5

I do methodological research in Field A and am aware of the the related methodologies of Field B but have not used them. I was asked to review an article from Field B, which I initially declined due to lack of expertise. The editor asked me to reconsider because the article makes some claims about Field A and he wanted comments specifically from that perspective. I agreed to review.

I am reviewing the article and the editor was right to be concerned. The paper is otherwise excellent, however the authors are claiming that what they are doing in Field B is actually Field A (and using terminology from Field A but have ignored substantial literature). I am fine to write the review. However, I would really like to make a comment recommending that any mention of Field A should be removed from the paper (it would be fine without it) and noting that the overlap is an interesting question in its own right that should not be dealt with from the perspective of just one of the fields within an empirical paper about a specific topic.

I actually think that a specific methodological paper about the overlap and differences would be very worthwhile, coauthored from both fields and preferably written as the outcome of some sort of discussion at a workshop where each field trained the other. While the review is blind, I strongly suspect that the authors are from the institution that would be the most appropriate to develop such a workshop and paper. However, I am already aware of a researcher in my field who is drafting a paper (from the perspective of Field A, with no involvement of authors from Field B).

If I make the comment about interesting question in its own right, am I suggesting the separate paper? If so, is that a problem given that I know someone is working on something similar? Can I suggest to the person working on it that perhaps he should involve authors from the other field? Can I suggest a workshop to both the person working on it and the authors of the paper I am reviewing?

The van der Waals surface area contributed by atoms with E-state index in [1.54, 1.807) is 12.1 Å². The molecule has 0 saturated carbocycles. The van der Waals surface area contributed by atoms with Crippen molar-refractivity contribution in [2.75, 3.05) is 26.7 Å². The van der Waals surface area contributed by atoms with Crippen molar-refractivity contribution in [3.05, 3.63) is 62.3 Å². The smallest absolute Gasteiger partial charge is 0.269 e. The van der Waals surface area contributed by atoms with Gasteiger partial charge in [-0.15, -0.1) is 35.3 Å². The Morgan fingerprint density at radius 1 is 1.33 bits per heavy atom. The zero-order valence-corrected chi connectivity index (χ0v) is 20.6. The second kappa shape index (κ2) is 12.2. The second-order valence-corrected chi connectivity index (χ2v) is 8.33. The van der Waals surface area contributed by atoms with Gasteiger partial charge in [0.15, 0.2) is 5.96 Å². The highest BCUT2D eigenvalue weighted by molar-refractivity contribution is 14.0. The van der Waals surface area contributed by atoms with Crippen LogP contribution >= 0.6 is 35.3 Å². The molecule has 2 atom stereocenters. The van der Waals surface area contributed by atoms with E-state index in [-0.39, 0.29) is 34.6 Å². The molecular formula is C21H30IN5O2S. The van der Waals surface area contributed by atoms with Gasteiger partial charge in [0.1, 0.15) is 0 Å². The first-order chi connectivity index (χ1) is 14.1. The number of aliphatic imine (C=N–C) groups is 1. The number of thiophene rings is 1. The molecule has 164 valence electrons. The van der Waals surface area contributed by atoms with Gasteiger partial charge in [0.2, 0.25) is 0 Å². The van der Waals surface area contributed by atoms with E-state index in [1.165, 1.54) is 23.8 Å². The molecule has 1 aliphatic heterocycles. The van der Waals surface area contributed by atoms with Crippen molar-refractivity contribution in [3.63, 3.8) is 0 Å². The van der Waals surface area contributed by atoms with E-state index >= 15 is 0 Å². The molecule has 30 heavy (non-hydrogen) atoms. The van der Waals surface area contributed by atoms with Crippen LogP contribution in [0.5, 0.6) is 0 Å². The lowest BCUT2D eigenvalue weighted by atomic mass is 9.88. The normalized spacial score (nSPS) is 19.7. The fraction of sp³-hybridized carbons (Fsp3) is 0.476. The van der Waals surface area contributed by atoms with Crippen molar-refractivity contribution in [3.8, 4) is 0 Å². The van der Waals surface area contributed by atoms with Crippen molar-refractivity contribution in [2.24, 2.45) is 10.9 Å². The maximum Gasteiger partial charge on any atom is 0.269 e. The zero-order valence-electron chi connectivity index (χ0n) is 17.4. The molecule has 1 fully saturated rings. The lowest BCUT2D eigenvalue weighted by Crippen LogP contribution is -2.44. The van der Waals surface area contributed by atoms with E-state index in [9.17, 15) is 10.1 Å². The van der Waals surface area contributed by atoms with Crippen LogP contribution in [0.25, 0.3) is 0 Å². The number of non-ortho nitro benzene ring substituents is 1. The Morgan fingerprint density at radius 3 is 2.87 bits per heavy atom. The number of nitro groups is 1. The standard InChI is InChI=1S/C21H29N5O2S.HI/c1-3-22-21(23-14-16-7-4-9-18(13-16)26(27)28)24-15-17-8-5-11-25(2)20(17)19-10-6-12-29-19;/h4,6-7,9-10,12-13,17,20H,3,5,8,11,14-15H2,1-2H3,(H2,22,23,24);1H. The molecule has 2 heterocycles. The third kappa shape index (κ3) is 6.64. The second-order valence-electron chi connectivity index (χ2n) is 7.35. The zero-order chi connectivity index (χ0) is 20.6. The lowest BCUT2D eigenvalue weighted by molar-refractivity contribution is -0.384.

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Your job is to do the reviewer, which means 1) evaluating the quality and 2) helping the authors improving the paper. Half of the things below are unrelated to this. You even got a specific task from the editor. Limit yourself to that.

If I make the comment about interesting question in its own right, am I suggesting the separate paper?

This is exactly the only thing you should do IMO: "make a comment recommending that any mention of Field A should be removed from the paper and noting that the overlap is an interesting question in its own right that should not be dealt with from the perspective of just one of the fields within an empirical paper about a specific topic."

If so, is that a problem given that I know someone is working on something similar? Can I suggest to the person working on it that perhaps he should involve authors from the other field? Can I suggest a workshop to both the person working on it and the authors of the paper I am reviewing?

This to me seems not OK because potential conflict of interest and because you are using confidential information for purposes that are beyond the review. I get the impression that you also risk of revealing yourself which you should never do, if it's a blind review. Wait for the paper to be accepted and available online and then you can contact all the relevant people pretending you had this idea reading the paper and without saying you are the reviewer. If the paper is rejected then drop the idea of the workshop or contact the editor and agree with him/her on a proper way to contact the authors.

  • Thanks, this is essentially what I thought but it's always good to get a second perspective on ethical issues – JenB Feb 21 '18 at 11:44

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